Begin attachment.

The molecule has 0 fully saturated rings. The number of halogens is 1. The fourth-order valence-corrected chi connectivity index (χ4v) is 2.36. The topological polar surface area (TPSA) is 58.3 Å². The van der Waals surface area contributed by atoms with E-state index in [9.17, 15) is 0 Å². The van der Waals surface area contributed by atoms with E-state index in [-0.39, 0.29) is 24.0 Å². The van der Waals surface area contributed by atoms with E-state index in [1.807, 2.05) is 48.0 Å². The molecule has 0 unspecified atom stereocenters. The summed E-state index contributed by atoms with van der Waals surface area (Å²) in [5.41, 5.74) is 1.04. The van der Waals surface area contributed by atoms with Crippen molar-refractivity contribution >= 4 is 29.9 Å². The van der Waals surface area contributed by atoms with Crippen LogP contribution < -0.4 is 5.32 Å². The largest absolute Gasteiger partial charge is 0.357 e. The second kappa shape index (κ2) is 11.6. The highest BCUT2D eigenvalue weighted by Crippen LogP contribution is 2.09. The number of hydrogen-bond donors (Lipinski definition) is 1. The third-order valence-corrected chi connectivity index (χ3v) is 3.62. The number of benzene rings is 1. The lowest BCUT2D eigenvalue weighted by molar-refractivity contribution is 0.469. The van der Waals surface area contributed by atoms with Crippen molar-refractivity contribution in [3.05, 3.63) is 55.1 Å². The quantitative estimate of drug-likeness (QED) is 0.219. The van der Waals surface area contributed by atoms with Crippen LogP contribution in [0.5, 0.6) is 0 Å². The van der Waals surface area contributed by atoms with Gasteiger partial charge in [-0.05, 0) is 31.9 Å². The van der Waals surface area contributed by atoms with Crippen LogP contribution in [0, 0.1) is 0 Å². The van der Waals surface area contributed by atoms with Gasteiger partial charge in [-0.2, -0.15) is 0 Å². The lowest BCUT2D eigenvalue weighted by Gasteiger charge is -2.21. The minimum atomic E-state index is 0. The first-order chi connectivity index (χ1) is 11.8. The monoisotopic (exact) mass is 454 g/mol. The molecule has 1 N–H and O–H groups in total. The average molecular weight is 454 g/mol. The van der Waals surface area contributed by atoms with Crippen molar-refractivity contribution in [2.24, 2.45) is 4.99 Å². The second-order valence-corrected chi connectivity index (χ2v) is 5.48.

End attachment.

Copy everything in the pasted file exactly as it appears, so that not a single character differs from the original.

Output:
The molecule has 0 fully saturated rings. The number of halogens is 1. The fourth-order valence-corrected chi connectivity index (χ4v) is 2.36. The topological polar surface area (TPSA) is 58.3 Å². The van der Waals surface area contributed by atoms with E-state index in [9.17, 15) is 0 Å². The van der Waals surface area contributed by atoms with E-state index in [-0.39, 0.29) is 24.0 Å². The van der Waals surface area contributed by atoms with E-state index in [1.807, 2.05) is 48.0 Å². The molecule has 0 unspecified atom stereocenters. The summed E-state index contributed by atoms with van der Waals surface area (Å²) in [5.41, 5.74) is 1.04. The van der Waals surface area contributed by atoms with Crippen molar-refractivity contribution >= 4 is 29.9 Å². The van der Waals surface area contributed by atoms with Crippen LogP contribution < -0.4 is 5.32 Å². The largest absolute Gasteiger partial charge is 0.357 e. The second kappa shape index (κ2) is 11.6. The highest BCUT2D eigenvalue weighted by Crippen LogP contribution is 2.09. The number of hydrogen-bond donors (Lipinski definition) is 1. The third-order valence-corrected chi connectivity index (χ3v) is 3.62. The number of benzene rings is 1. The lowest BCUT2D eigenvalue weighted by molar-refractivity contribution is 0.469. The van der Waals surface area contributed by atoms with Crippen molar-refractivity contribution in [3.05, 3.63) is 55.1 Å². The quantitative estimate of drug-likeness (QED) is 0.219. The van der Waals surface area contributed by atoms with Crippen LogP contribution in [0.5, 0.6) is 0 Å². The van der Waals surface area contributed by atoms with Gasteiger partial charge in [-0.05, 0) is 31.9 Å². The van der Waals surface area contributed by atoms with Crippen LogP contribution in [0, 0.1) is 0 Å². The van der Waals surface area contributed by atoms with Gasteiger partial charge in [-0.2, -0.15) is 0 Å². The lowest BCUT2D eigenvalue weighted by Gasteiger charge is -2.21. The minimum atomic E-state index is 0. The first-order chi connectivity index (χ1) is 11.8. The monoisotopic (exact) mass is 454 g/mol. The molecule has 1 N–H and O–H groups in total. The average molecular weight is 454 g/mol. The van der Waals surface area contributed by atoms with Crippen molar-refractivity contribution in [2.24, 2.45) is 4.99 Å². The second-order valence-corrected chi connectivity index (χ2v) is 5.48.